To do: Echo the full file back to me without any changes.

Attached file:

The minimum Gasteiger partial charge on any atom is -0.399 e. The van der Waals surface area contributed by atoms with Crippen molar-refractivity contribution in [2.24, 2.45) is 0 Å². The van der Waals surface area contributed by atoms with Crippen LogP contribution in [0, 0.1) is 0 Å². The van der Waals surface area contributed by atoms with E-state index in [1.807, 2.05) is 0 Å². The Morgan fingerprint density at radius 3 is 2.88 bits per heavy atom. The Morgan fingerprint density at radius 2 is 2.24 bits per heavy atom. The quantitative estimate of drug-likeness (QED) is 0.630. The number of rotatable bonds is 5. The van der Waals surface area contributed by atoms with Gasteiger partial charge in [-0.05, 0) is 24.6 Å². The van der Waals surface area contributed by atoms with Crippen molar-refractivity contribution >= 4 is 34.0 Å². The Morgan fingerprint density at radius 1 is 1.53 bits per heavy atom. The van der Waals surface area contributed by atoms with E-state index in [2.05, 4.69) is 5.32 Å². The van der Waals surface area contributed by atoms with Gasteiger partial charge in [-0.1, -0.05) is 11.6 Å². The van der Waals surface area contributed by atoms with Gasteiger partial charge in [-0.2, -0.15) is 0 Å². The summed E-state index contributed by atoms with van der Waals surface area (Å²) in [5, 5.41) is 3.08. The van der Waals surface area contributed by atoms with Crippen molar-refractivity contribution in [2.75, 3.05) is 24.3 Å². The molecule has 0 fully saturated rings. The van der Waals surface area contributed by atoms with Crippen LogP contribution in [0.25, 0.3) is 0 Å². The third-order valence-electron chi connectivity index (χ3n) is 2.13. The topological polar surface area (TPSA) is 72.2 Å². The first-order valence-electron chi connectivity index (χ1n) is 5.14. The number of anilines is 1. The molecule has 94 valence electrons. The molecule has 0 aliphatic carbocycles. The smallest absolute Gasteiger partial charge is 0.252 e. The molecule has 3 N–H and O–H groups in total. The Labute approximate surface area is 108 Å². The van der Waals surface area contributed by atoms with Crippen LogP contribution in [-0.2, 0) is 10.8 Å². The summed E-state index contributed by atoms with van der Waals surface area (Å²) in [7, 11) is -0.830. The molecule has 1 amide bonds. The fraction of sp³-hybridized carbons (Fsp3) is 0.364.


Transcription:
The minimum Gasteiger partial charge on any atom is -0.399 e. The van der Waals surface area contributed by atoms with Crippen molar-refractivity contribution in [2.24, 2.45) is 0 Å². The van der Waals surface area contributed by atoms with Crippen LogP contribution in [0, 0.1) is 0 Å². The van der Waals surface area contributed by atoms with E-state index in [1.807, 2.05) is 0 Å². The Morgan fingerprint density at radius 3 is 2.88 bits per heavy atom. The Morgan fingerprint density at radius 2 is 2.24 bits per heavy atom. The quantitative estimate of drug-likeness (QED) is 0.630. The number of rotatable bonds is 5. The van der Waals surface area contributed by atoms with Gasteiger partial charge in [-0.05, 0) is 24.6 Å². The van der Waals surface area contributed by atoms with Crippen molar-refractivity contribution >= 4 is 34.0 Å². The Morgan fingerprint density at radius 1 is 1.53 bits per heavy atom. The van der Waals surface area contributed by atoms with E-state index in [2.05, 4.69) is 5.32 Å². The van der Waals surface area contributed by atoms with Gasteiger partial charge in [-0.1, -0.05) is 11.6 Å². The van der Waals surface area contributed by atoms with Gasteiger partial charge in [-0.2, -0.15) is 0 Å². The summed E-state index contributed by atoms with van der Waals surface area (Å²) in [5, 5.41) is 3.08. The van der Waals surface area contributed by atoms with Crippen molar-refractivity contribution in [2.75, 3.05) is 24.3 Å². The molecule has 0 fully saturated rings. The van der Waals surface area contributed by atoms with Crippen LogP contribution in [0.25, 0.3) is 0 Å². The third-order valence-electron chi connectivity index (χ3n) is 2.13. The topological polar surface area (TPSA) is 72.2 Å². The first-order valence-electron chi connectivity index (χ1n) is 5.14. The number of anilines is 1. The molecule has 94 valence electrons. The molecule has 0 aliphatic carbocycles. The smallest absolute Gasteiger partial charge is 0.252 e. The molecule has 3 N–H and O–H groups in total. The Labute approximate surface area is 108 Å². The van der Waals surface area contributed by atoms with Crippen LogP contribution in [-0.2, 0) is 10.8 Å². The summed E-state index contributed by atoms with van der Waals surface area (Å²) in [7, 11) is -0.830. The molecule has 1 amide bonds. The fraction of sp³-hybridized carbons (Fsp3) is 0.364.